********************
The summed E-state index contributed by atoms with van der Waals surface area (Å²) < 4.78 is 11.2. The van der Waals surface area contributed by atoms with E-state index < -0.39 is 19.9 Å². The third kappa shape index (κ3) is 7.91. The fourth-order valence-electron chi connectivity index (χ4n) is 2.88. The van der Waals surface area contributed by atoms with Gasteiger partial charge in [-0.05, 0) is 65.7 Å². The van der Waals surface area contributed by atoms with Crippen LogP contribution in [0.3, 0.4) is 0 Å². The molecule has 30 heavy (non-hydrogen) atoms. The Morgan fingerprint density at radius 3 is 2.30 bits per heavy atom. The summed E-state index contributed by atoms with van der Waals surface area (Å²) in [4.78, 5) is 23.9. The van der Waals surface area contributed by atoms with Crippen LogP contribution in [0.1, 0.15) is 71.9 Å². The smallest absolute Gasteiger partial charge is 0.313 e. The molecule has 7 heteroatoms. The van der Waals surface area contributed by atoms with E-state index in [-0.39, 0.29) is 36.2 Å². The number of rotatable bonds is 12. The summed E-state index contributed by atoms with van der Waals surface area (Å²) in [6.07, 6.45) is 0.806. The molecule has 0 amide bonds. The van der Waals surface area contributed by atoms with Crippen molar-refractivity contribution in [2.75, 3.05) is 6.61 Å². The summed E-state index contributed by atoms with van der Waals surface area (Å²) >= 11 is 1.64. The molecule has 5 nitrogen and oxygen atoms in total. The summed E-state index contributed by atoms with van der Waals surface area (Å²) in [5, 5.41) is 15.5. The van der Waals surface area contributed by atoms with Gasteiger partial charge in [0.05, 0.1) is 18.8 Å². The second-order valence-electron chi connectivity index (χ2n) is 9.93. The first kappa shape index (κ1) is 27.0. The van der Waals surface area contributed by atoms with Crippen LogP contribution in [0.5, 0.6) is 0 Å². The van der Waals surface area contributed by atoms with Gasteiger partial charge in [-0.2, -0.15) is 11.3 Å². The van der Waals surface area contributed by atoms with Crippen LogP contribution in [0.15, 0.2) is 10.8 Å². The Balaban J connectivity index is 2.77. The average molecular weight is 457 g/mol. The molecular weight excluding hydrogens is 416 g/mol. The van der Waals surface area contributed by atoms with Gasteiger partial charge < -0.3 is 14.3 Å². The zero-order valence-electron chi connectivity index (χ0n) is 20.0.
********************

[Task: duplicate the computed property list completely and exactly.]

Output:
The summed E-state index contributed by atoms with van der Waals surface area (Å²) < 4.78 is 11.2. The van der Waals surface area contributed by atoms with E-state index < -0.39 is 19.9 Å². The third kappa shape index (κ3) is 7.91. The fourth-order valence-electron chi connectivity index (χ4n) is 2.88. The van der Waals surface area contributed by atoms with Gasteiger partial charge in [-0.05, 0) is 65.7 Å². The van der Waals surface area contributed by atoms with Crippen LogP contribution in [0.3, 0.4) is 0 Å². The molecule has 30 heavy (non-hydrogen) atoms. The Morgan fingerprint density at radius 3 is 2.30 bits per heavy atom. The summed E-state index contributed by atoms with van der Waals surface area (Å²) in [4.78, 5) is 23.9. The van der Waals surface area contributed by atoms with Crippen LogP contribution in [0.1, 0.15) is 71.9 Å². The smallest absolute Gasteiger partial charge is 0.313 e. The molecule has 7 heteroatoms. The van der Waals surface area contributed by atoms with E-state index in [-0.39, 0.29) is 36.2 Å². The number of rotatable bonds is 12. The summed E-state index contributed by atoms with van der Waals surface area (Å²) in [6.07, 6.45) is 0.806. The molecule has 0 amide bonds. The van der Waals surface area contributed by atoms with Crippen molar-refractivity contribution in [2.75, 3.05) is 6.61 Å². The summed E-state index contributed by atoms with van der Waals surface area (Å²) >= 11 is 1.64. The molecule has 5 nitrogen and oxygen atoms in total. The summed E-state index contributed by atoms with van der Waals surface area (Å²) in [5, 5.41) is 15.5. The van der Waals surface area contributed by atoms with Gasteiger partial charge in [0.05, 0.1) is 18.8 Å². The second-order valence-electron chi connectivity index (χ2n) is 9.93. The first kappa shape index (κ1) is 27.0. The van der Waals surface area contributed by atoms with Crippen LogP contribution in [0.5, 0.6) is 0 Å². The van der Waals surface area contributed by atoms with Gasteiger partial charge in [-0.2, -0.15) is 11.3 Å². The van der Waals surface area contributed by atoms with Crippen LogP contribution in [0.15, 0.2) is 10.8 Å². The Balaban J connectivity index is 2.77. The average molecular weight is 457 g/mol. The molecular weight excluding hydrogens is 416 g/mol. The van der Waals surface area contributed by atoms with Gasteiger partial charge < -0.3 is 14.3 Å². The zero-order valence-electron chi connectivity index (χ0n) is 20.0.